ECONOMY

In Brief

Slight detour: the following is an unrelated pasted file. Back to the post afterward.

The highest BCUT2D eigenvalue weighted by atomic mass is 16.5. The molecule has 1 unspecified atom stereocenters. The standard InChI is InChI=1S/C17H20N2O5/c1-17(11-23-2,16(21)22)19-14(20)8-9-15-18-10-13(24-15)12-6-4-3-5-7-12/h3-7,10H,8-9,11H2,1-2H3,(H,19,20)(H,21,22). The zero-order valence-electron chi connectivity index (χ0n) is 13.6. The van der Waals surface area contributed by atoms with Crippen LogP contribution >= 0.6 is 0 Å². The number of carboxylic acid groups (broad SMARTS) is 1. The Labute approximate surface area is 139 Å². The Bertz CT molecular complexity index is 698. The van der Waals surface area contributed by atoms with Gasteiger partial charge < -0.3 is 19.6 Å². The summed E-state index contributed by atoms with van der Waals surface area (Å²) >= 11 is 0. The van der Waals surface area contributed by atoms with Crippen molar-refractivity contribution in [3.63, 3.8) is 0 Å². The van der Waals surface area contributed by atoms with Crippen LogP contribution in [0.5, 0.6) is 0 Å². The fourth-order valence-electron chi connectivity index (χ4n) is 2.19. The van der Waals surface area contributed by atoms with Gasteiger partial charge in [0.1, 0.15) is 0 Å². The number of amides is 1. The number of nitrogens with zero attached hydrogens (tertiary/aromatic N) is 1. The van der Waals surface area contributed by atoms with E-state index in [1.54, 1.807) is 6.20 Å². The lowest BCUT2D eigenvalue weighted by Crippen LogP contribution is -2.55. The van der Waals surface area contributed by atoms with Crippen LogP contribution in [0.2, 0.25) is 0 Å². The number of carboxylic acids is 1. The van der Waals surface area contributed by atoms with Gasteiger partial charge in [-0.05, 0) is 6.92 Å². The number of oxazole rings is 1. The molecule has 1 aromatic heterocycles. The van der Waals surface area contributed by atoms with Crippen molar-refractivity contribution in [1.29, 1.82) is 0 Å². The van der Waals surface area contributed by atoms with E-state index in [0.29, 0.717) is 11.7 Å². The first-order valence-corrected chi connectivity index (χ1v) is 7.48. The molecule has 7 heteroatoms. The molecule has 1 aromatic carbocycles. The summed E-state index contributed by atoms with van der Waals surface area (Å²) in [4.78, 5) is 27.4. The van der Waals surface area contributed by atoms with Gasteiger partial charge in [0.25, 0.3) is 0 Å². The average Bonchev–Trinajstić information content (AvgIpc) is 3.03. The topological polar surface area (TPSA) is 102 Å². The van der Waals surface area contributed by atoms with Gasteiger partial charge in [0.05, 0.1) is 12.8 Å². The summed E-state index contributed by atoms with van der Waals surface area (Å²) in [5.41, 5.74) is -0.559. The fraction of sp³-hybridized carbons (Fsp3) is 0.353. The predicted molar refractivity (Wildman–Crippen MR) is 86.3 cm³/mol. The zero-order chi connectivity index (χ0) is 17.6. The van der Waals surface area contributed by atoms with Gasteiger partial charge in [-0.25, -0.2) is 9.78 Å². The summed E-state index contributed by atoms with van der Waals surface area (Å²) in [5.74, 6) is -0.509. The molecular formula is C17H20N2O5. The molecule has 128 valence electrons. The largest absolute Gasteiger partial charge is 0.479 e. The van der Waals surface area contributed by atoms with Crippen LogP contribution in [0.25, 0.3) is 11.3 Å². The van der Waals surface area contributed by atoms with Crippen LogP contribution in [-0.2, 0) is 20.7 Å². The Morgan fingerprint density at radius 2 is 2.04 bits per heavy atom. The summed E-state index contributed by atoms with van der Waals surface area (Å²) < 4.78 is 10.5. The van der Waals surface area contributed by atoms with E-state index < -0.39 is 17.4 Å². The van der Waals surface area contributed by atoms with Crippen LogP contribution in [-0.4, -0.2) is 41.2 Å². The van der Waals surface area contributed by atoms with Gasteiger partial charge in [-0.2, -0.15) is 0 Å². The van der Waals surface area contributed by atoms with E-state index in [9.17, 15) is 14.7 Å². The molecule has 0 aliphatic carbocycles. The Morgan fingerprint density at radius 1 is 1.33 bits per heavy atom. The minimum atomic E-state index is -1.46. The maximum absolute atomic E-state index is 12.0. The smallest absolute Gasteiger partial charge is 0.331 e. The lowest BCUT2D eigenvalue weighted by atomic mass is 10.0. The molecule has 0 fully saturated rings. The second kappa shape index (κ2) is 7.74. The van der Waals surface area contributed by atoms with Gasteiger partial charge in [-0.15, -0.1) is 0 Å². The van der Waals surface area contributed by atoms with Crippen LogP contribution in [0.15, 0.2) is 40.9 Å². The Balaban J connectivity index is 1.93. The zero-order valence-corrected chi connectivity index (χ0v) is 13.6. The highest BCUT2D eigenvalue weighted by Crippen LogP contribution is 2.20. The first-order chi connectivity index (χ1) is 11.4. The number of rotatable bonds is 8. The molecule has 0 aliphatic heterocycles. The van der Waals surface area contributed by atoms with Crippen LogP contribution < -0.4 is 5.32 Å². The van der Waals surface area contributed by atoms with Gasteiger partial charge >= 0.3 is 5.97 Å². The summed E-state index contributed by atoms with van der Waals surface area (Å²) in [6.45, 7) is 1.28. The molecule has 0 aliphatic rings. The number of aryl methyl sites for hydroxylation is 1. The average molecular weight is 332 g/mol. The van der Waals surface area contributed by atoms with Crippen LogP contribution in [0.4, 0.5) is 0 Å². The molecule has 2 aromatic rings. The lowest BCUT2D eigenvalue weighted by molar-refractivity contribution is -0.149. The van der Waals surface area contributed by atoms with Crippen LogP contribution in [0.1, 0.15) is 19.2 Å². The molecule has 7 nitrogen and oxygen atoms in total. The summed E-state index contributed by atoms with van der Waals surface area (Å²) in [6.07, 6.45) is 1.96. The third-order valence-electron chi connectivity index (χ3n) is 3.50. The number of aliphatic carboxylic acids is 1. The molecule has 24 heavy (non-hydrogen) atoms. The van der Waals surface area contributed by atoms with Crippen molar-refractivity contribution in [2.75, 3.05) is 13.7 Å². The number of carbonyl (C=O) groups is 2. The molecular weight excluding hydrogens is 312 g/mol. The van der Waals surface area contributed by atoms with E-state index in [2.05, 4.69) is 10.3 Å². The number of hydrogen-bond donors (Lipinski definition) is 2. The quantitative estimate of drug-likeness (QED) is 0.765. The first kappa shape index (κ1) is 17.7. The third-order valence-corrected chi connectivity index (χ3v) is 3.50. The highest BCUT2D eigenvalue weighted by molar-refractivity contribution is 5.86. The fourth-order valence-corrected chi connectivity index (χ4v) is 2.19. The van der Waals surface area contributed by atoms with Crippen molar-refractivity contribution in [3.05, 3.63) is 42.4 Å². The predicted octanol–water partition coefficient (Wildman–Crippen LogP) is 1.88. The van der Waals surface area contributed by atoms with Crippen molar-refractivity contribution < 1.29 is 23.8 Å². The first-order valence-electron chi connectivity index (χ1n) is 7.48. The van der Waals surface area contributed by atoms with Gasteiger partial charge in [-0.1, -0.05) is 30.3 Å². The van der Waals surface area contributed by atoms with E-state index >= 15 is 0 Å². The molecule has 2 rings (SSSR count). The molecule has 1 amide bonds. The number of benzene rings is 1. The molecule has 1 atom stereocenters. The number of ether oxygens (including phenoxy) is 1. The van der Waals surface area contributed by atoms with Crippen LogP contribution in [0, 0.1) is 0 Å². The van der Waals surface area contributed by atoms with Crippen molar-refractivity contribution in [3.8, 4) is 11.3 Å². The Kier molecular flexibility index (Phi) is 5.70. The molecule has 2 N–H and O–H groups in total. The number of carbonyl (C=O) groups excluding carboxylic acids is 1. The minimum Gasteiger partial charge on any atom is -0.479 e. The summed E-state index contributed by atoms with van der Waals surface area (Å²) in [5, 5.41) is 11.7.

Strong demand for Greek 5-yr bond, yield 3.79 pct Greece’s reopening of a 3.9 percent five-year government bond met with strong demand on Tuesday with the auction, the only eurozone offering this week, covered almost six times. The country’s Public Debt Management Agency sold a total of 1.2 billion euros of the bond, topping off the original amount of 1 billion with 200 million in non-competitive bids. The auction produced a weighted average yield of 3.79 percent, down from 3.9 percent in a previous May 17 syndicated tender. Greece plans to tap the capital market again in September with an auction of a 10-year government paper, an official at the PDMA said. «The auction attracted strong interest from primary dealers as there is only one more remaining in September,» said a bond dealer at a major Greek bank. (Reuters) Turk consumer confidence falls to all-time low in July ISTANBUL (Reuters) – Turkey’s consumer confidence index slid in July to its lowest level since the survey was launched, data showed this week, continuing a decline which started after an inflation shock-and-sharp lira sell-off. The index, which was launched in December 2003 and measures consumer behavior and expectations, fell 3.87 percent in July to 88.6 points, central bank and Turkish Statistics Institute data showed. The index had been on a broadly rising trend until April this year, after which double-digit inflation spooked foreign investors and knocked as much as 25 percent off the value of the lira currency in May and June. The central bank has cranked up borrowing rates 425 basis points, aiming to tame inflation. Higher rates are also crimping demand as credit becomes harder to pay off. The confidence index had fallen to 92.2 points in June and in May fell to 100.1 points, just above the 100-point watershed separating optimism from pessimism. TAV sale scrapped Turkey’s TAV Investment Holding said yesterday that it would not sell a stake in its airport operator TAV to Deutsche Bank as planned. TAV said in May that it would sell a stake to Deutsche Bank for $150 million. «Our talks with Deutsche could not bring about an agreement,» a TAV official told Reuters but did not give reasons for the breakdown in talks. The company is still in meeting with Australia’s Babcock and Brown and Onyx, a private investment fund, over the purchase of shares, said the official. Earlier this year, TAV completed the sale of $73 million worth of its shares to the Islamic Development Bank fund. In an announcement on Tuesday, Kuwait’s Global Investment House said its newly created branch Global Opportunistic Fund II had bought $75 million worth of the airport operator’s shares. (Reuters)